More California kindergartners are fully immunized than at any time since the current set of immunization requirements began 15 years ago, and that upward trend is continuing in Southern California, according to state data released Wednesday.
For the 2016-17 school year, nearly 96 percent of kindergartners statewide were fully immunized, up from just under 93 percent the previous year, reported the California Department of Public Health. Los Angeles County experienced an even larger jump, from 90 percent in 2015-16 to 95 percent in the current academic year.
In Orange County, nearly 96 percent of kindergartners were fully vaccinated this school year, compared with nearly 93 percent in 2015-16. Riverside, San Bernardino and Ventura counties all saw smaller increases, but they had already achieved 94 or 95 percent coverage in the previous school year.
Public Health credited several factors, including stepped-up outreach and efforts by schools and public health agencies to ensure more kids get vaccinated. In addition, the agency pointed to a state law that took effect in the current school year that prohibits parents from exempting their children from immunizations based on personal or religious beliefs.
"This success is a first step toward reducing the number of unimmunized people putting our families at risk for preventable diseases, thereby restoring community immunity throughout our state in the coming years," said State Sen. Richard Pan (D-Sacramento), co-author of the law banning the personal belief exemption.
A 95 percent immunization rate is the approximate threshold necessary to prevent the transmission of measles, according to Public Health. It found that the number of counties reporting a rate lower than that for the measles, mumps and rubella vaccine went from 31 in 2015-16 to 14 this school year.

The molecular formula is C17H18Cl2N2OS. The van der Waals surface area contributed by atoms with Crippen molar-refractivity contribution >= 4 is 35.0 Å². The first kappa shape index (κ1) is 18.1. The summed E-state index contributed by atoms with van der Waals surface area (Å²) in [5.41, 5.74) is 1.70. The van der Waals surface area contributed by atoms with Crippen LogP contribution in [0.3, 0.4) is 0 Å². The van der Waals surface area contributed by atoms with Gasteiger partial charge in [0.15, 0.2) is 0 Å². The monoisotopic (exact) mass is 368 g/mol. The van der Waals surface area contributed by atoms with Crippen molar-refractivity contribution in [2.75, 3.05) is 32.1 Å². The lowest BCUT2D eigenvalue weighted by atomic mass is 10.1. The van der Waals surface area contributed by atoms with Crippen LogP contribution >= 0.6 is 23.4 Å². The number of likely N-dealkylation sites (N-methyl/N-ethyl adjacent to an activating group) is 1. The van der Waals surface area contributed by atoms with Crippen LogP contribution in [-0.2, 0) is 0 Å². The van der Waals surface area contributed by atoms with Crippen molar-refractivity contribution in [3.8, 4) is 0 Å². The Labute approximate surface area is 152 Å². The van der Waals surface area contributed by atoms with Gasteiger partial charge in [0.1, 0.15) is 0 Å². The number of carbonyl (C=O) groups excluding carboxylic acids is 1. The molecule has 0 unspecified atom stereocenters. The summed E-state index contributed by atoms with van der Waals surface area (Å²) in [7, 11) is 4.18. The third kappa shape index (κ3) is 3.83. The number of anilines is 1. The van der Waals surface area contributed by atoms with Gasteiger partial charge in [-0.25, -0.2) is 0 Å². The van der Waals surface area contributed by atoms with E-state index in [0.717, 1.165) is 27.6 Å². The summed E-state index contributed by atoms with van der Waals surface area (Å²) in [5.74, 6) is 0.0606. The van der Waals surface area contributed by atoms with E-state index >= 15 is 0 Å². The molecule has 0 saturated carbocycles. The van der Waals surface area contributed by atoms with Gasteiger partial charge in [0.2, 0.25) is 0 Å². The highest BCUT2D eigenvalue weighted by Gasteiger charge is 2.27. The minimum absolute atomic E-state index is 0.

"Many vaccine-preventable diseases, such as measles, can easily spread in school settings," said Public Health Director Dr. Karen Smith. "Getting all recommended immunizations on time is one of the most important things parents can do to keep our children healthy and in school."
The number of "conditional entrants" — children who have not received all of their required shots but aren't overdue — dropped from 4.4 percent statewide in 2015-16 to 1.9 percent this school year. There was an even more precipitous decrease in L.A. County, from 8.2 percent to 2 percent.
The measles outbreak that began at the Disney theme parks in Dec. 2014 and sickened 131 people helped drive support for Pan's legislation. Of those whose vaccination status was known, 56 were not immunized against the disease. Lawmakers approved the bill and Gov. Brown signed it despite fierce protests from parents opposed to vaccination or to the vaccination schedule.
This year's vaccination data include a new category, created by Pan's law: students exempted from immunization because they are home-schooled or enrolled in qualified independent study programs.
Just 301, or 0.2 percent, of L.A. County's 140,000 kindergartners were in the new category, dubbed "lacking required immunizations." Orange, Riverside and San Bernardino counties each had 0.4 or 0.5 percent in this group, and Ventura County had 0.7 percent.
The numbers don't tell the full story, however, because a lot of schools, particularly private institutions, did not report their vaccination statistics to the state. In L.A. County, 198 of the 685 private schools failed to report, as did 22 of Riverside County's 100 private schools.
Conversely, almost every private school in Orange (212 out of 212), San Bernardino (79 out of 80) and Ventura (57 of 63) counties reported their information to Public Health.
This story has been updated. An earlier version reported an incorrect number of private schools in Ventura County.